The Sierra Club and other environmental groups are ratcheting up the pressure on Massey Energy with a lawsuit that charges five Massey coal subsidiaries with thousands of Clean Water Act permit violations.
Sierra Club, the Ohio Valley Environmental Coalition, Coal River Mountain Watch and the West Virginia Highlands Conservancy went after Massey – America’s fourth largest coal company – and its subsidiaries in the lawsuit filed Tuesday in West Virginia’s Southern District Court in Charleston for allegedly violating permit limits by dumping toxic aluminum into waterways from as many as 16 mines covered under seven Clean Water Act permits in the state.
High aluminum levels can be toxic to fish and other aquatic life and have been linked to bone and brain diseases such as Alzheimer’s and Parkinson’s disease. According to the Sierra Club, studies also show that aluminum levels pose high risks for people that have kidney disease.
In addition to the Clean Water Act violations, the suit – which features 14 claims for relief – says Massey is violating the Surface Mining Control and Reclamation Act. It asks the court to stop Massey from continuing to operate in violation of the CWA and the SMCRA and to “immediately comply” with all effluent limitations, monitoring and reporting requirements.
The Massey subsidiaries named in the lawsuit are the Elk Run Coal Company, Independence Coal Company, Marfork Coal Company, Peerless Eagle Coal Company, and Power Mountain Coal Company.
Some of the mines are also violating permit limits for other pollutants including, iron, pH, and suspended solids, according to the suit. These mines totaled about 3,300 days of permit violations in the period from April 2008 through December 2009. “All of these violations appear to be ongoing,” Sierra Club says its media release.
“Massey puts profits before people in communities,” Judy Bonds of Coal River Mountain Watch said in a statement. “Massey is an outlaw company that continues to show contempt for the people of Appalachia.”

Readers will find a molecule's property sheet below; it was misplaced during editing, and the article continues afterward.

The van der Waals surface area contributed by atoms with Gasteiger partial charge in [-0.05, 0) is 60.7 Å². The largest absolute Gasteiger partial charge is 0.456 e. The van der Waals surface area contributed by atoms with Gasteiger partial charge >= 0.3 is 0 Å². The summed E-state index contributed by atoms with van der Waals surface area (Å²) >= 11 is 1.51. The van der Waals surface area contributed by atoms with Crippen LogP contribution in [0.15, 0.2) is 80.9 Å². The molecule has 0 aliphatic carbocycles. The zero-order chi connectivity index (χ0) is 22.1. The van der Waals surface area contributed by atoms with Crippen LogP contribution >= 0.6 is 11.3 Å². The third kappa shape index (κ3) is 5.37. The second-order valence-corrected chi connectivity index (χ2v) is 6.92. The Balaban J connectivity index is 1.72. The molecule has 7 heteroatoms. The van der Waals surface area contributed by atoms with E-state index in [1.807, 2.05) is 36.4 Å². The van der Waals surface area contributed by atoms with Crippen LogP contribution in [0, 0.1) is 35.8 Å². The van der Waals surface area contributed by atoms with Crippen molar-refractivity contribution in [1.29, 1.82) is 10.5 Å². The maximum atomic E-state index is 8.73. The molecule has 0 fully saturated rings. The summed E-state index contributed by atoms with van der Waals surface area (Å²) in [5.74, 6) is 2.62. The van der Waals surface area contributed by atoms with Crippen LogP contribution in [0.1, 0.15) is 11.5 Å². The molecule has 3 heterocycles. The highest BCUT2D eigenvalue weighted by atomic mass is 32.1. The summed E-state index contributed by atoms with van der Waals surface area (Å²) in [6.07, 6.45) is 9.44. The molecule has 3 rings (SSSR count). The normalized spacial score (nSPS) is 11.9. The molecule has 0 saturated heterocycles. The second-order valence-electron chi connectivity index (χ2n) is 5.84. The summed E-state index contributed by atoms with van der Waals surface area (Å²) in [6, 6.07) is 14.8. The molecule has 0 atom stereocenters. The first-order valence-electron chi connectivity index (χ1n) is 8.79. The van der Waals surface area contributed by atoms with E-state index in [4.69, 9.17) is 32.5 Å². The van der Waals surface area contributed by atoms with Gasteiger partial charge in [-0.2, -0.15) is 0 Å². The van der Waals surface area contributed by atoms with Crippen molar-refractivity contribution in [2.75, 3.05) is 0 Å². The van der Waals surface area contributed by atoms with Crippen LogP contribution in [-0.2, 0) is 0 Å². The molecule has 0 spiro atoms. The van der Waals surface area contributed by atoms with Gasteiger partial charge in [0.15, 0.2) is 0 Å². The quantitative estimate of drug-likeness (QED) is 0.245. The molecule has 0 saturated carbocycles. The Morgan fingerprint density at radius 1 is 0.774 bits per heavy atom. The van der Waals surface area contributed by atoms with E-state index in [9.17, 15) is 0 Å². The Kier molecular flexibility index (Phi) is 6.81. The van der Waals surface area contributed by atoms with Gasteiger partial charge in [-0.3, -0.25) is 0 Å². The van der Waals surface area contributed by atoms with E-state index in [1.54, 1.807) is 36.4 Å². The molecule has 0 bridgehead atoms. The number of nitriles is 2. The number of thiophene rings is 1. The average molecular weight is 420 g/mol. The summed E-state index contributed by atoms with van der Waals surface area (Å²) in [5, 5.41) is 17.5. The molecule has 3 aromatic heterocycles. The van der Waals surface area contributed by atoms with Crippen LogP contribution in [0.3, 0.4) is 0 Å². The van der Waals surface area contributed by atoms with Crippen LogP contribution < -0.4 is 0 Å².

Comments from the other filing parties were in a similar vein.
“Massey’s water violations seem as widespread as their safety violations,” said Dianne Bady, co-director of the Ohio Valley Environmental Coalition in Huntington, West Virginia.
“It’s high time Massey started paying the costs of its coal operations,” said Jim Sconyers, chair of the Sierra Club’s West Virginia Chapter.
Cindy Rank of the West Virginia Highlands Conservancy said that previous large fines have failed to deter Massey.
In January 2008, Massey agreed to pay $20 million in penalties to settle claims brought by the federal government due to pollution from its coal mines in West Virginia and Kentucky. The government had identified more than 60,000 days of violation during the period from January of 2000 through March of 2006.
Massey, based in Richmond, VA, was notified of the plan for a lawsuit in January; the company denies the allegations. The company says its compliance rate with Clean Water Act requirements is above 99 percent and promised a vigorous defense. “The lawsuit lacks merit,” says Massey spokesman Jeff Gillenwater. “Massey offered to meet with these groups – who are opposed to coal mining generally – to discuss their concerns, but these groups chose to file a lawsuit instead.”
In the wake of the Upper Big Branch explosion and battles over mountaintop mining, the war against the sorely beset Massey and other Big Coal companies is heating up on two fronts – pollution and safety – and it could be water that finally swamps a mining company.